Sunday, March 12, 2017

Time for an update- and a "Tech Tip"- "Nerding Nerding Out Workflow"

Well, its been almost a year since my last post- why do I keep doing that? Oh well, guess that's just how it goes.

I have been thinking for a while to start doing some "tech tips" on photography since really, that is what I am good at. If you follow me on Facebook, you may have seen my first (personal not business) Facebook Live posing- if not, here is a link- Facebook Live. In that video, I show a new (to me) portable hard drive I am using for my 2017 OTR Images (on the road). Since posting that video, I have finally upgraded my home file system and photography workflow.

Now here is where most people's eyes glaze over and you go back to facebook looking for cat videos...wait, don't do that yet...Fist, this is NOT that hard. Second, this is targeted for the casual to heavy photographer, not a hard core pro who shoots gigs upon gigs at a wedding or sporting event so stay with me.

The Challenges:

  1. 8 Hard drives sitting on my desk attached to multiple computers
  2.  Image files stored EVERY WHERE!
  3.  Backup- safety measure in case of lightning strike, drive failure, or other disaster

Creating the process:

First you have to get somewhat organized. I was fairly organized by date, event or project using Adobe Lightroom, however, it was spread across 2 2TB drives and a few portable drives. So I sat one day drawing on a napkin how I would think my worklfow SHOULD look....My drawing skills are quite awful, so here is a recreation of that sketch-

I know, I know, your thinking- that's NOT 8 drives... no, I am simplifying here. I have already told you my "OTR" drive is my portable 2017 disk. If I fill that, I purchase another drive to continue 2017. So that's the easy part. Here is where it got complicated. I was storing files across MANY drives but NO real backup plan. If a drive failed, the chances were, it MAY have been copied to the other drive if I remembered. So here is what the above system does- First, one of the 2TB ("A") drives is legacy images (Selects from 2016 and earlier from those other hard drives that are no longer cluttering my desk that are now sitting safely in a gun safe). The other ("B") is a TimeMachine system (iMac) back up. Since TimeMachine likes 2x the space of the backed up items, this is 2x my 1TB internal hard drive of the iMac. The portable drive is automatically copied to the 6TB RAID the instant it is attached to the computer. Here is an important note- The RAID is my WORKING HARD DRIVE NOT MY BACKUP. RAID drives are never the back up, but that is for another tech article.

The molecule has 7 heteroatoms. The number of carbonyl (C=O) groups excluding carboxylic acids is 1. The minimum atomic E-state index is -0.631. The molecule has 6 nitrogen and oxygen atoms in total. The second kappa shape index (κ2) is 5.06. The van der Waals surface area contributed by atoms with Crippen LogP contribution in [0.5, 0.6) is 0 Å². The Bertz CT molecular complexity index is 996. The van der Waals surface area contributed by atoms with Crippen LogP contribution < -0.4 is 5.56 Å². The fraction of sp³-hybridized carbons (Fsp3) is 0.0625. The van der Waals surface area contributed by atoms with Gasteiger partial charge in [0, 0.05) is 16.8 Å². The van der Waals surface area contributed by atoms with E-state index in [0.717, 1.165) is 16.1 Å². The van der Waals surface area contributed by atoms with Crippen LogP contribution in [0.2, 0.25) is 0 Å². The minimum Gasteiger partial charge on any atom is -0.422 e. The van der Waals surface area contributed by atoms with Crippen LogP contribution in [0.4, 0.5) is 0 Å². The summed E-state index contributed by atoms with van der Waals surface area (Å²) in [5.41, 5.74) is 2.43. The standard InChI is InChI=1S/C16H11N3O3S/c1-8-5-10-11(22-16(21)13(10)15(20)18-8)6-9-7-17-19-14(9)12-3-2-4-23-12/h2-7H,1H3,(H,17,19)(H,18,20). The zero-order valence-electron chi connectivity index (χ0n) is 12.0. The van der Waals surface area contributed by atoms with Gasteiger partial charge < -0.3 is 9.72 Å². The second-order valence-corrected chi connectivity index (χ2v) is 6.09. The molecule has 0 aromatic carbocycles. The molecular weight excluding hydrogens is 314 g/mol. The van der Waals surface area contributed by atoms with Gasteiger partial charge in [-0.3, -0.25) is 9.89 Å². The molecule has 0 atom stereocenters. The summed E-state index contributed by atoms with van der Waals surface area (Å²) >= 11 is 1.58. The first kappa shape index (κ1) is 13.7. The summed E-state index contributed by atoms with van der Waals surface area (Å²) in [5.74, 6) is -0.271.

What you need:

In order for this to work you will need to put in place a few tools to help.
  1. A good fast RAID or LARGE storage area. (I picked up one of these in a 6TB configuration on a close out sale- G-Technology Studio RAID.
  2. A reliable cloud storage system. I am currently using BackBlaze. I like the simplicity, mobile access and monitoring and for the price, it seemed to be what I needed. 
  3. A customizable drive cloning software. For this, I am using Carbon Copy Cloner. This is what automatically copies the portable drive to the RAID. There are PC applications as well such as Acronis True Image and others, but I have not tried any of them so do your research.

The Process:

Once those are in place you can build a very easy, quick workflow that is somewhat bulletproof and uses a 3, 2, 1 plan (3 copies, 2 different locations, 1 off site).

The 2TB drive and the portable drive are basically the unedited files, the "raws" if you will. Those two drives get copied to the Backblaze cloud along with my local hard drive (yes, I know its on the TimeMachine, but that's a LOCAL BACK UP).
Also, My Lightroom catalogs are stored on the iMac HD, so that keeps ALL my settings from the image edits. If for example I have a RAID failure and have to re-edit an image, I have a copy of the Lightroom catalog I can pull down no matter where I am and access the images.
Lightrooms image directory is the RAID. This is SOOOO much faster than using a standard external drive- that's what RAID's are best for.

I think that's enough to get you started, or at least thinking about your workflow. This is such an important part of being a photographer. Just imagine what would happen if your hard drives were zapped by a power surge or worse, you had a fire in your house. Where would all those important memories be?

Until next time, see you on the road :)